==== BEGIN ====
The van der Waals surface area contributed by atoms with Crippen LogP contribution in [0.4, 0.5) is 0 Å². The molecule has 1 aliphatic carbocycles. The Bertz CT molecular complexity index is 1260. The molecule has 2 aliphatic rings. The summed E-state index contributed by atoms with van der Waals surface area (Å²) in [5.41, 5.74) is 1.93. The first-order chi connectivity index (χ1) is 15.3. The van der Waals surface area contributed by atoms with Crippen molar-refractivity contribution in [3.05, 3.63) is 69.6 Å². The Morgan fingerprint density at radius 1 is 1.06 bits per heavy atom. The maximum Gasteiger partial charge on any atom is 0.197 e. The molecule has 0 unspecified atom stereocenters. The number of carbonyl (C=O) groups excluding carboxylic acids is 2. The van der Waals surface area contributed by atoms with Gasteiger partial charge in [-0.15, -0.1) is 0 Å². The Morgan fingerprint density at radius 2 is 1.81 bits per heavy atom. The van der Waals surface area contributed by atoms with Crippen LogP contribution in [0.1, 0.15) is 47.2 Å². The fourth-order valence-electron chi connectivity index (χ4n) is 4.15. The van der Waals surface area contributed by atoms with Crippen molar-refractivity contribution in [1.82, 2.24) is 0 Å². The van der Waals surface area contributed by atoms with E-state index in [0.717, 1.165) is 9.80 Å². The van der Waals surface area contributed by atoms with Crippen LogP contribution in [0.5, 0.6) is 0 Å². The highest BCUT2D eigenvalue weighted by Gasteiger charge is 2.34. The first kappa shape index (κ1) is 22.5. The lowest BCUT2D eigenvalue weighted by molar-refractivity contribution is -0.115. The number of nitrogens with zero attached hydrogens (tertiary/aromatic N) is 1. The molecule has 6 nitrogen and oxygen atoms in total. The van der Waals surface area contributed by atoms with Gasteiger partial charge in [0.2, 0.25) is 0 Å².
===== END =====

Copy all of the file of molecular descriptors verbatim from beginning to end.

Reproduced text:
The van der Waals surface area contributed by atoms with Crippen LogP contribution in [0.4, 0.5) is 0 Å². The molecule has 1 aliphatic carbocycles. The Bertz CT molecular complexity index is 1260. The molecule has 2 aliphatic rings. The summed E-state index contributed by atoms with van der Waals surface area (Å²) in [5.41, 5.74) is 1.93. The first-order chi connectivity index (χ1) is 15.3. The van der Waals surface area contributed by atoms with Crippen molar-refractivity contribution in [3.05, 3.63) is 69.6 Å². The Morgan fingerprint density at radius 1 is 1.06 bits per heavy atom. The maximum Gasteiger partial charge on any atom is 0.197 e. The molecule has 0 unspecified atom stereocenters. The number of carbonyl (C=O) groups excluding carboxylic acids is 2. The van der Waals surface area contributed by atoms with Gasteiger partial charge in [-0.15, -0.1) is 0 Å². The Morgan fingerprint density at radius 2 is 1.81 bits per heavy atom. The van der Waals surface area contributed by atoms with Crippen LogP contribution in [0.1, 0.15) is 47.2 Å². The fourth-order valence-electron chi connectivity index (χ4n) is 4.15. The van der Waals surface area contributed by atoms with Crippen molar-refractivity contribution in [1.82, 2.24) is 0 Å². The van der Waals surface area contributed by atoms with E-state index in [0.717, 1.165) is 9.80 Å². The van der Waals surface area contributed by atoms with Crippen LogP contribution in [0.5, 0.6) is 0 Å². The highest BCUT2D eigenvalue weighted by Gasteiger charge is 2.34. The first kappa shape index (κ1) is 22.5. The lowest BCUT2D eigenvalue weighted by molar-refractivity contribution is -0.115. The number of nitrogens with zero attached hydrogens (tertiary/aromatic N) is 1. The molecule has 6 nitrogen and oxygen atoms in total. The van der Waals surface area contributed by atoms with Gasteiger partial charge in [0.2, 0.25) is 0 Å².